North Korea Threatens Nuclear Strike Over Annual South Korean/United States Joint Exercise

North Korea Threatens Nuclear Strike Over Annual South Korean/United States Joint Exercise

North Korea has threatened to conduct a “preemptive nuclear strike” on both South Korea and the United States in response to their annual military exercise, this year dubbed command and control exercise Ulchi Freedom Guardian, according to South Korean news outlet Yonhap News. The threat follows almost immediately after U.S. officials and UN nuclear watchdog the International Atomic Energy Agency (IAEA) expressed increased concerns about North Korea’s renewed nuclear capacity.

The General Staff of the Korean People’s Army (KPA) made their English-language announcement on the state-run Korean Central News, indicating that America and South Korea (“the nuclear warmongers”) “should bear in mind that if they show the slightest sign of aggression on the inviolable land, seas and air where the sovereignty of the DPRK is exercised, it would turn the stronghold of provocation into a heap of ashes through Korean-style preemptive nuclear strike.”

According to CNN, for once, this may not be an entirely idle threat – in the words of one U.S. official familiar with the situation, North Korea is now a “practical” threat and not a “potential” threat, and the U.S. is now working on the assumption that North Korea has achieved warhead miniaturization, a necessity when building nuclear missiles. The IAEA has also, according to The Express, observed that North Korea appears to have reopened the Yongbyon nuclear complex in order to create plutonium out of spent reactor fuel – something the DPRK vowed to do in 2013.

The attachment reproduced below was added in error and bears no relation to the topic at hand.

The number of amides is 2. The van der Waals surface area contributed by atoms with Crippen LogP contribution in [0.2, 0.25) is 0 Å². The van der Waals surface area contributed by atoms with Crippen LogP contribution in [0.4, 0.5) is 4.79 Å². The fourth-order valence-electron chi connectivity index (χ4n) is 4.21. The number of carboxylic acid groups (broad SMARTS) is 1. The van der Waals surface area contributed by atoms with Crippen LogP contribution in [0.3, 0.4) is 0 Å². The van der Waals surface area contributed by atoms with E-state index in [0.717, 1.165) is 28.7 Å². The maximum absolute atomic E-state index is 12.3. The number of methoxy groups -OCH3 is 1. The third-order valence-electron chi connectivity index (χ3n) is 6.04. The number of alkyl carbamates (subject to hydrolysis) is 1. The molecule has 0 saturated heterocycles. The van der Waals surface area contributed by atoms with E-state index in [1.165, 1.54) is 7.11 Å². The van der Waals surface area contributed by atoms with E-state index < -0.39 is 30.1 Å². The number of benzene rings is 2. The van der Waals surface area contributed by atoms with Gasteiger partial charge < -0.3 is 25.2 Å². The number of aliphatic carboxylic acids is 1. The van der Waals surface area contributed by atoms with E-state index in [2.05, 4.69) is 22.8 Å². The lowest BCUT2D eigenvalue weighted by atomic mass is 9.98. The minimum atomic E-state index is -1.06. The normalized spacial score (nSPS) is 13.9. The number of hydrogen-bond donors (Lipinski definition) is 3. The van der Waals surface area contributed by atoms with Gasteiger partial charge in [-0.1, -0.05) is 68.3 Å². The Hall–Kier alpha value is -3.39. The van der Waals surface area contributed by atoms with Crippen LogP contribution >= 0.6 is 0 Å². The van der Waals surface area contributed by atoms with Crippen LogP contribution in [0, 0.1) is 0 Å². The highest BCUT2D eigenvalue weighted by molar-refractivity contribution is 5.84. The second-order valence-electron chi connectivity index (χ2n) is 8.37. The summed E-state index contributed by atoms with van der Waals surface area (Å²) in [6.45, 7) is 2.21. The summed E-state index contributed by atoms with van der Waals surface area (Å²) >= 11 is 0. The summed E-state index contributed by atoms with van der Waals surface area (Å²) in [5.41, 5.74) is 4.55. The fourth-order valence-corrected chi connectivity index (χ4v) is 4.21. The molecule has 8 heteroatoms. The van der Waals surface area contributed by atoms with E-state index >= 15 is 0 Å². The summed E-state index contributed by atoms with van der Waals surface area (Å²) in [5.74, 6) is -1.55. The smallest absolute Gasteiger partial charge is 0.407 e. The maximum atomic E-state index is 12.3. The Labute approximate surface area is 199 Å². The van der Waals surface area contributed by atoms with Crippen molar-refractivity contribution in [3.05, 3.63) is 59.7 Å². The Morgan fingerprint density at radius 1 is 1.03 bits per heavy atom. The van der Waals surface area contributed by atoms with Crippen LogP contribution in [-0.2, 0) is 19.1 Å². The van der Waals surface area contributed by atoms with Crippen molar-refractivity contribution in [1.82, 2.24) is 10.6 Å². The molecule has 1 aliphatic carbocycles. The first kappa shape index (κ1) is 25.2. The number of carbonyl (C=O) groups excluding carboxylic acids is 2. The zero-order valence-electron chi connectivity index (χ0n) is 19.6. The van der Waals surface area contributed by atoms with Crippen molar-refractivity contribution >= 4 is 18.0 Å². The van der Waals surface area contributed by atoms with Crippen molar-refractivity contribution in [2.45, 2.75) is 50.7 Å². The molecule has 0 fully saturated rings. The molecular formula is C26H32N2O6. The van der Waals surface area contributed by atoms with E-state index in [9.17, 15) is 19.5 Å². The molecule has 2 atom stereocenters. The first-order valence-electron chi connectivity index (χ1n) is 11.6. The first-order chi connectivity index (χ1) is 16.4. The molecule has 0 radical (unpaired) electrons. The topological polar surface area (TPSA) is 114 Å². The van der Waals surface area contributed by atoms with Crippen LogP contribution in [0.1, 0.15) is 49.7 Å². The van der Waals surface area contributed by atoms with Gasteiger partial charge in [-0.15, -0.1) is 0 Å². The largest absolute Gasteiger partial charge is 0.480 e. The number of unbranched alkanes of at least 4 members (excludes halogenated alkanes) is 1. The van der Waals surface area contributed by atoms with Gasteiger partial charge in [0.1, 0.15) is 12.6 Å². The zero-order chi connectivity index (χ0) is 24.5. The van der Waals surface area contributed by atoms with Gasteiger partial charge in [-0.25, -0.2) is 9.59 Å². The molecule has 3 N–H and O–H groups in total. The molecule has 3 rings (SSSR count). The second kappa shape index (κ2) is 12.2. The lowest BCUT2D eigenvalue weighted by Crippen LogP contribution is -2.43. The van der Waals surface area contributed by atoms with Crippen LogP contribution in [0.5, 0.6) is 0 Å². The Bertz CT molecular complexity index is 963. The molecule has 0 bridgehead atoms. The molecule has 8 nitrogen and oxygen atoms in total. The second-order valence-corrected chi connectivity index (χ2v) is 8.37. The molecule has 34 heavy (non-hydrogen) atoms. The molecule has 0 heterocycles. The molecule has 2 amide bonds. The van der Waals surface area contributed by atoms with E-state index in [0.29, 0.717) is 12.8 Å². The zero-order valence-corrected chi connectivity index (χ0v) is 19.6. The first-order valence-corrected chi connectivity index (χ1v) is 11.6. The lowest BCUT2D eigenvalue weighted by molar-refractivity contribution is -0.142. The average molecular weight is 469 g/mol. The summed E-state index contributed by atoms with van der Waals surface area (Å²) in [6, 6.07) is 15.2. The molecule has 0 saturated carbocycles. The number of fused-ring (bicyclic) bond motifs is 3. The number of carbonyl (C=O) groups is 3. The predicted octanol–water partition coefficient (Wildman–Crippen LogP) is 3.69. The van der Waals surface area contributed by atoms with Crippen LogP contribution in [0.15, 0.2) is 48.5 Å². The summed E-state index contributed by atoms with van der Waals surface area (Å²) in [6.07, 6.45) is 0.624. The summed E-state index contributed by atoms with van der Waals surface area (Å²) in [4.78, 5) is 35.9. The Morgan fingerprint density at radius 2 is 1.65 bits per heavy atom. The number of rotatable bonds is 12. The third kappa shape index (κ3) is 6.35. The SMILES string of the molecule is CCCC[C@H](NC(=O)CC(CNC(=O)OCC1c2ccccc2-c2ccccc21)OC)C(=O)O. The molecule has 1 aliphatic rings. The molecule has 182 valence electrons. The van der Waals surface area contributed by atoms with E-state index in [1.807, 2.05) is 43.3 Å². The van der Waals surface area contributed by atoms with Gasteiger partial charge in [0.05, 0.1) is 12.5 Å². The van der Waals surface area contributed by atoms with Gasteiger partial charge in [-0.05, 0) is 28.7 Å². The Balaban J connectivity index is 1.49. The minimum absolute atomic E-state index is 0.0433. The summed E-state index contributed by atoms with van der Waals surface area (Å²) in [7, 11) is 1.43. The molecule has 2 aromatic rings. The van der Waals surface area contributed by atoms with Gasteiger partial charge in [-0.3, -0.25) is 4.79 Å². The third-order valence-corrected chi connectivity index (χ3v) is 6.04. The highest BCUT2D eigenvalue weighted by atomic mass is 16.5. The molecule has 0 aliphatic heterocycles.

A satellite photo of a steam plume at the Yongbyon nuclear complex indicates that the reactor may be in use.
A satellite photo of a steam plume at the Yongbyon nuclear complex indicates that the reactor may be in use. [Photo by GlobalSecurity.org/Getty Images]
Meanwhile, new satellite images from 38 North show renewed activity at North Korea’s nuclear test site, including the erection of a giant canopy to hide the site from satellite imagery.

Retired Lt. Gen. Mark Hertling explained the renewed concerns.

“When you have this many tests, you are eventually going to get it right. That’s what concerns me. As soon as they have one test that they could classify as an extreme success, then we are talking a whole different ballgame [in] their potential to threaten other sovereign nations in their area but also potentially parts of the United States.”

North Korea already claims to have conducted a successful hydrogen bomb test underground, after the Korea Meteorological Administration detected an “artificial earthquake” indicative of a bomb test.

The image shows seismic waves emanating from North Korea's primary nuclear test site near Punggye-ri.
The image shows seismic waves emanating from North Korea’s primary nuclear test site near Punggye-ri. [Photo by Chung Sung-Jun/Getty Images]
The North Korean statement implied dire consequences for the South Korean and American forces and that they were simply “waiting for a historic chance” to “blow up” the countries they see as tyrants.

“In view of the prevailing grave situation the KPA General Staff solemnly declares upon authorization the following principled stand of the revolutionary armed forces of the DPRK to cope with the U.S. imperialists and the south Korean puppet forces’ reckless moves for a nuclear war against it that have gone beyond the danger line.”

“We once again declare that the revolutionary armed forces of the DPRK with remarkably increased capability for mounting a preemptive nuclear attack of Korean style are waiting for a historic chance to blow up all strongholds of aggression and war and liberate the southern half of Korea.”

The United States has been working recently with South Korea to increase their nuclear strike countermeasures; the installation of a new missile defense system is underway, and Seoul has plans to host a Terminal High Altitude Area Defense (THAAD) unit with the assistance of the US military.

If nothing else, America and South Korea are taking the threat of North Korean nuclear attacks seriously – which is chilling in its implications. In recent tests, North Korea has fired difficult to track mobile and submarine-launched missiles; they have also demonstrated ICBM launches that could potentially reach Alaska.

If North Korea has perfected miniaturized warhead technology, they could well be ready to launch a long-range nuclear strike. We may not have taken their threat seriously before, but now is definitely the time to start.

[Photo by Ahn Young-joon/AP Images, File]

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